Khrushchev: Government

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  • Khrushchev: Government
    • Early reforms and the power struggle
      • Beria
        • Reduced the power of the secret police
          • To make him not look like he was going to use terror to seize power
        • 1953: Khrushchev and Malenkov arrange his arrest and execution
          • Accused of being a British spy
          • The secret police was brought under Party control
      • Malenkov
        • Khrushchev increased Party power over the state to ensure he overpowered Malenkov
        • Khrushchev used his roll as First Secretary of the Central Committee to bring in members loyal to him
          • 1956: He had replaced nearly half of the Central Committee with his old associates from the Ukraine and Moscow
        • Power was decentralised to the republics to weaken state bureaucracy further
          • Weakened Malenkov
      • Party membership
        • Increased from 6.9 million (1954) to 11 million (1964)
          • Made it seem more democratic
      • Fixed terms introduced for senior communists
        • Made sure that they were replaced regularly
        • Reduced the personal power that people could collect
          • 1961: Two thirds of regional party secretaries had been replaced
    • The Secret Speech (February, 1956)
      • Criticised Stalin
        • The personality cult
        • Blunders during the war
          • E.g. Purging the Red Army just before WWII
        • Stalin's responsibility for the Great Terror
        • Stalin's personal dictatorship
        • Revealed Lenin's criticisms of Stalin in his Testament
      • Aims
        • To blame Stalin for all atrocities to maintain support for Communism
        • To gain the freedom to institute his own changes and reforms
        • To remove blame for the purges from himself
    • Attempt to overthrow Khrushchev (1957)
      • Stalinists in the Party argued that his reforms had destabilized the Soviet government
        • Responsible for recent anti-Soviet revolts in Poland and Hungary
      • June, 1957: A majority in the Presidium, led by Malenkov, voted to replace him
        • Khrushchev argues that it could only be decided by the Central Committee
          • Where he had a majority
      • Khrushchev survived and fired his opponents
      • Impact
        • Demonstrated that senior Communists would no longer use political terror against each other
          • Would instead use popular support
        • Recognised that the power of the Party leader depended on the support of the Central Committee
          • Collective leadership
    • De-Stalinisation and ending terror
      • 1958: New criminal code
        • Evidence, witnesses, and confessions were now essential to convict someone
        • Prisoners could now receive and sent mail
      • KGB
        • New organisation of the secret police
        • They lost control over the gulags which they used for slave labour in mining and construction projects
        • They were brought under Party control
        • 1960: 2 million political prisoners were released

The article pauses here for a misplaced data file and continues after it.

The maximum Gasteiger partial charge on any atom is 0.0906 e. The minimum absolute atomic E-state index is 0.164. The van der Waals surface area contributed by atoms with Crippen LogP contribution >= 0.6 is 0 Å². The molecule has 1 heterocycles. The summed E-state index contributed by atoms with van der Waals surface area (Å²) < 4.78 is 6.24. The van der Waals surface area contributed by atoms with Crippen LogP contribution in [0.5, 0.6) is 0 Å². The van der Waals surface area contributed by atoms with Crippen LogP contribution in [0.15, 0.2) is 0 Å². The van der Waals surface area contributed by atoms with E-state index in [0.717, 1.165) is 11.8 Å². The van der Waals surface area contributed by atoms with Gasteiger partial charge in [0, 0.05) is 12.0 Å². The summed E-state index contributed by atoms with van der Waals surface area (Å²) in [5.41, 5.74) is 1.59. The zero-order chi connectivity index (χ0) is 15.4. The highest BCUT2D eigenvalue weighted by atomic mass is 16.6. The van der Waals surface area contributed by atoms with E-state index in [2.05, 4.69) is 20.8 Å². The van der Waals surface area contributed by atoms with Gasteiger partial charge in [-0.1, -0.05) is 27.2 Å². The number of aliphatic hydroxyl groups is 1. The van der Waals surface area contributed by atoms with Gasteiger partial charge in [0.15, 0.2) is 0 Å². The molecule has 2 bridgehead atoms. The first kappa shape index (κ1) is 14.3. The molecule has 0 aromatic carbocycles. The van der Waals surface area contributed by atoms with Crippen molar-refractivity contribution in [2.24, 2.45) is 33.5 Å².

• Far fewer people were arrested or executed than under Stalin
      • Terror
        • Khrushchev ended the use of political terror against Party officials
          • His enemies were fired but not imprisoned or executed
        • Khrushchev could retire with a pension instead of being tried or executed
      • Power
        • Khrushchev ended Stalin's system of personal rule
          • The crisis of 1957 showed that he was subject to the support of the Central Committee
        • Khrushchev's overthrow in 1964 demonstrated how far the Party's power was independent of the leader
      • Stalin
        • Many statues of Stalin were removed
        • Cities like Stalino and Stalingrad were changed back to their old names (Donetsk and Volgograd)
        • There were no official celebrations of Stalin's birthday
        • Stalin's quotes and ideas were no longer shown as equal to Lenin's or Marx's
        • Stalin was accused of Kirov's murder
        • Stalin's body was removed from Red Square
        • Previously considered dissident works were allowed to be published
          • E.g. Alexander Solzhenitsyn
    • Later government reforms
      • 1961: Rule 25
        • Limited the time in office for Party members
      • 1962: Party division
        • Split into agricultural and industrial departments
          • Reduced the power of Party officials
          • Boosted economic growths
    • Limitations of de-Stalinisation
      • The secret police was reorganised but not disbanded or reformed
      • The gulags were not closed and 750,000 remained imprisoned
      • Reintroduction of the death penalty for serious economic crimes
      • Punishment for corruption and criticism of the Party
      • Khrushchev's reforms did nothing to alter the fundamental foundations of the one party state and the central economic planning of Lenin and Stalin
      • He was still prepared to use violence against protesters
        • Use of repression against reform movements and uprising in the satellite states
          • E.g. Hungary and Poland (1956)
    • Khrushchev's fall from power (1964)
      • Why?
        • He was criticised for mishandling the economy and foreign policy
        • His political reforms had created discontent within the Party
          • Many officials had been demoted, lost their jobs, or had to move away from Moscow
      • The plotters against Khrushchev had the backing of the Central Committee
      • Khrushchev "retired due to ill-health" and was given a pension and other luxuries

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